• String pitch - lay a length of string out on the floor and follow the contour with your voice. You can also do some preliminary arranging with your students by having them change the shape!

  • Animal sounds - whales, ghosts, owls all make great sounds for students to mimic, bringing them into their singing voices

I especially love chants that show speaking/singing voice contrast such as Five Little Owls or Five Cheeky Monkeys

Steady Beat activities

Even before consciously presenting the beat I try to include some kind of beat-keeping activity each lesson. The way we keep the beat may change each time - stepping, clapping, tapping etc. and I usually just draw attention to it subtly, saying something like "see if you can tap your knees at the same time as me".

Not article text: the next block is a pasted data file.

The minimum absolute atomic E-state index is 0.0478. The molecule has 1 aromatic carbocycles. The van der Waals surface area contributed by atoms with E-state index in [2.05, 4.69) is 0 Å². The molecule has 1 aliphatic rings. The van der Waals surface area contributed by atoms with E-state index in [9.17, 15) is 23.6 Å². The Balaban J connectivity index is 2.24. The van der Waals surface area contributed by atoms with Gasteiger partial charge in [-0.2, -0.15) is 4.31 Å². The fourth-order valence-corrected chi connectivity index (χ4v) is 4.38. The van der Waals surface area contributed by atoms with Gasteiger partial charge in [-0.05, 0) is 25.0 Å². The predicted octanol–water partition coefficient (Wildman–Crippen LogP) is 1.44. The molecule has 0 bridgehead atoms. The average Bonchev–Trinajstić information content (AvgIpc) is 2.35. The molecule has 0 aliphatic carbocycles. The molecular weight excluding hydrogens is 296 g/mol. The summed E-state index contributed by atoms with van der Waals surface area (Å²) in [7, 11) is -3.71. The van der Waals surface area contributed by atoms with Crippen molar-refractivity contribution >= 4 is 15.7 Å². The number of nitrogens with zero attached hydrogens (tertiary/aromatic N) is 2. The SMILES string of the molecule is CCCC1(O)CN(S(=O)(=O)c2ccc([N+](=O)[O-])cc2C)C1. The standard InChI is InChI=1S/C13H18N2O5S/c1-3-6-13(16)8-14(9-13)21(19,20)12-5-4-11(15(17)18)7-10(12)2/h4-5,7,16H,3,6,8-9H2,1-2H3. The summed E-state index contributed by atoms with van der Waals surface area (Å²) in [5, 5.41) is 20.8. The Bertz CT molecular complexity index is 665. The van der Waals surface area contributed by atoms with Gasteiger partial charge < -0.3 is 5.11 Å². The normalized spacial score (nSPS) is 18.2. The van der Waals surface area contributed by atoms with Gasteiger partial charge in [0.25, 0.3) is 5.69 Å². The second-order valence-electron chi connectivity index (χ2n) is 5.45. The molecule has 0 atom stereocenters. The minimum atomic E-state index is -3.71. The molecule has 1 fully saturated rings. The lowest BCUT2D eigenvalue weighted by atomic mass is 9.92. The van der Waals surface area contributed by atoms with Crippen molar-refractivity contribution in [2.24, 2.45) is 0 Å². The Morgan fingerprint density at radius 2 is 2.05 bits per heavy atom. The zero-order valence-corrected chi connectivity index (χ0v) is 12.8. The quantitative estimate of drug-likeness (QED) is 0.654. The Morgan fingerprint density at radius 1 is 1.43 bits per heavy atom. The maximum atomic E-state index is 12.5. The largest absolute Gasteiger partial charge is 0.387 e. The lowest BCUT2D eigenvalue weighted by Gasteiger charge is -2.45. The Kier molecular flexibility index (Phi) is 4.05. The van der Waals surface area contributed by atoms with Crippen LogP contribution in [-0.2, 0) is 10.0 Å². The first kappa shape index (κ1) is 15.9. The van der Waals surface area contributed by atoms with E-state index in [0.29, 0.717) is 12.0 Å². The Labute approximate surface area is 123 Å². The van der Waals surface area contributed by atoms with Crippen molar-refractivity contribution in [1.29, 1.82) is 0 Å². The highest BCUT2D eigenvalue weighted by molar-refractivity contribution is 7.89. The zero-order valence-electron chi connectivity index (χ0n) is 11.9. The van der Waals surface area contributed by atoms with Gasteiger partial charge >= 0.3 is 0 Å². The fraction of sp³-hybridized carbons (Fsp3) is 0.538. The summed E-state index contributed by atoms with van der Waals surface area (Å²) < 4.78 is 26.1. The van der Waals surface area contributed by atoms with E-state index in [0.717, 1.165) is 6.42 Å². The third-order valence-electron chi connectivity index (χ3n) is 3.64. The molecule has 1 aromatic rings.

Instrumental exploration

In order to build good habits about caring for instruments, holding them gently, packing them away properly etc. we need to play them - lots!

I tend to use auxiliary percussion instruments such as claves, bells, egg shakers , triangles and tambourines in Term 1 and use activities like "Old McDonald had a band" (with some sleigh bells here, some sleigh bells there...) or Jack In The Box to give my students this experience.

Jack In The Box

Contrasting Musical Elements

Once again, students come to primary school with varying levels of prior musical experience, so we do a quick summary of contrasting musical elements to make sure everyone is on the same page. In my experience, most students who have attended kindergarten have a reasonable grasp of these already.

The contrasts we look at are